From the June 2008 The “G”Note
What is the cause of the intervertebral disc wedging that we see in vertebral subluxations? Is the original mechanism described in the Gonstead Technique correct? This is an opinion based upon ongoing studies into this issue.
According to the Gonstead Disc Concept that was developed in the 1950-60s and described in Chapter 5: Mechanism of Vertebral Subluxation in the Gonstead Chiropractic Science & Art, disc bulging pushes against the proximal anular fibers. This non-compressible material elevates the disc at the point of bulging. In the model, the bulging tends to go anterior or anterolateral. It is seen on the lateral x-ray wherein the opposing vertebral body endplate lines diverge or “open” to the anterior. On the AP film, if there is a lateral component to the bulging, lateral wedging occurs, that is, the endplates diverge or “open” laterally due to ipsilateral bulging. (Herbst 1970)
From what I can discern, the opposite scenario occurs. As we know and as is stated in Chapter 5, disc bulging and herniation tends to occur posteriorly or posterolaterally – early signs of disc degeneration are prevalent in the posterolateral region. (Best et al 1994) If the Gonstead Disc Concept is true, the divergence should occur to the posterior if the bulging is posterior. We rarely see posterior divergence of the endplates in a subluxation. outside of a thoracic spine or sacral base subluxation. Opposing endplate lines divergence is usually to the anterior in subluxation. We usually see comparable but not increased anterior disc height as compared to adjacent segments and approximation of the posterior aspect of the opposing vertebral bodies.
Here are my thoughts on the disc model and why. A considerable amount of disc research has been done since the “Chapters” were published. We can now get a better understanding of what is going on in the disc than what was understood at the time the “Chapters” were published.
Following injury to the disc that causes internal disruption, tears begin to form in the anulus. This may be due to direct injury to the anular fibers and/or acute disc swelling (“disc ingestion”). When there is bulging of the nucleus into the anulus, radial tears form. (Yu et al 1988) Herbst also talks about pressure from the nucleus stretching anular fibers beyond their elastic limits and damaging its fibers. (Herbst 1970) When radial tears broach the innermost anular layers, the containment boundary formed by the inner anulus is disrupted and nuclear material penetrates into the anulus. Fluids go from areas of high pressure to lower pressure due to their non-compressibility.
Both static and dynamic axial compressive forces on the disc has an effect on the biochemistry of the disc. As disc wedging progresses, there is asymmetrical distribution of compressive forces on the disc. It has been found that the highest compressive stress occur in the posterior region of the disc. (Lotz et al 1998) This will undoubtedly have a tremendous effect on this region of the disc where the endplates are approximating (the narrowing wedge side) and probably leads to futher damage and narrowing of the disc space. The results are both biochemical and biomechanical alterations. Fixation and other pathobiomechanical alterations cause further alteration of the dynamic compressive forces on the disc.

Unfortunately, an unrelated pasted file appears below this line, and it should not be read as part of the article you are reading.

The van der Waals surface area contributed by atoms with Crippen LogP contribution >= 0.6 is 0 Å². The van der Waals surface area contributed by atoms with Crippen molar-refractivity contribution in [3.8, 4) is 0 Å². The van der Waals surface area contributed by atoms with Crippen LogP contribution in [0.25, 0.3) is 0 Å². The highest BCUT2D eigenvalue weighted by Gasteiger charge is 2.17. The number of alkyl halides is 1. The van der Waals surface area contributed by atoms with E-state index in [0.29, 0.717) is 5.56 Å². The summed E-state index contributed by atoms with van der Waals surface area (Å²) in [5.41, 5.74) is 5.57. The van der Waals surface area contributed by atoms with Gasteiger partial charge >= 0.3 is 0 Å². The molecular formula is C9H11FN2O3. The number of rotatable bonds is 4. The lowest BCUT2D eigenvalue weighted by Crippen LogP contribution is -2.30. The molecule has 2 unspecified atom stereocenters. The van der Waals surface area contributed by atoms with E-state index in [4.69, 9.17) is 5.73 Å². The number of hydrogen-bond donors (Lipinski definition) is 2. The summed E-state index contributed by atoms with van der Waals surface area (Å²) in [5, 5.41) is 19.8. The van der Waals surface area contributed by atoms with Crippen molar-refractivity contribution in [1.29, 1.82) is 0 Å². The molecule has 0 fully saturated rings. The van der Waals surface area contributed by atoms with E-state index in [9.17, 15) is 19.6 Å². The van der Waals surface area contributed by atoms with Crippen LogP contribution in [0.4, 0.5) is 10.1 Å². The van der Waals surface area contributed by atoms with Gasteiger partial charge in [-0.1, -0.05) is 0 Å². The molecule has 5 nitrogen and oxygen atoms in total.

Prolonged high compressive forces on the disc (e.g., subluxation?) alters the collagen content. Normally, the anulus has more type I collagen than the nucleus. Type I collagen has limited water content which give the anulus an ability to manage tensile stress. The nucleus has more type II collagen. Long term high compression increases type I collagen and decreases type II in the nucleus. (Hutton et al 1998) Healthy nuclear disc cell population and hydration creates the needed tensile stress on the inner anulus – circumferential hoop stress. This is required for proper function of the healthy anulus. An decrease on water content and cell population adversely affects the tensile stress of the anular collagen fibers. (Lotz et al 1998) If the posterior aspect of the disc is already damaged, this probably aggravates the condition and leads to increased disc wedging and degradation of the disc.
In addition, the vertebral body fails before the anulus under axial compression. (Lotz JC et al 1998) Endplate damage disrupts nutrient transport and results in degradation of the disc. Static compression stress has been shown to cause cell apoptosis/cell death. Lotz et al found that the loss of cell synthesis leads to disorganization of the inner anular lamellae. (Lotz JC et al 1998) This would compromise the ability of the inner anulus to contain the nucleus. The loss of cells and water changes the normal osmotic pressurization in the nucleus which compromises the ability of the disc to resist compressive stresses and further reduces its ability to maintain its biochemical balance.
Haschtmann et al found that endplate fractures sets the stage for disc cell apoptosis or cell death in both the nucleus and anulus. Pro-apoptotic proteins, FasL and TNF-α, were in the nucleus, and matrix metalloproteinase-1 and -13 were found in both the anulus and nucleus after endplate damage. (Haschtmann et al 2008) Disc cell synthesis becomes impaired, and this results in the inability of the disc to maintain hydration and leads to further degradation of the disc and disc space.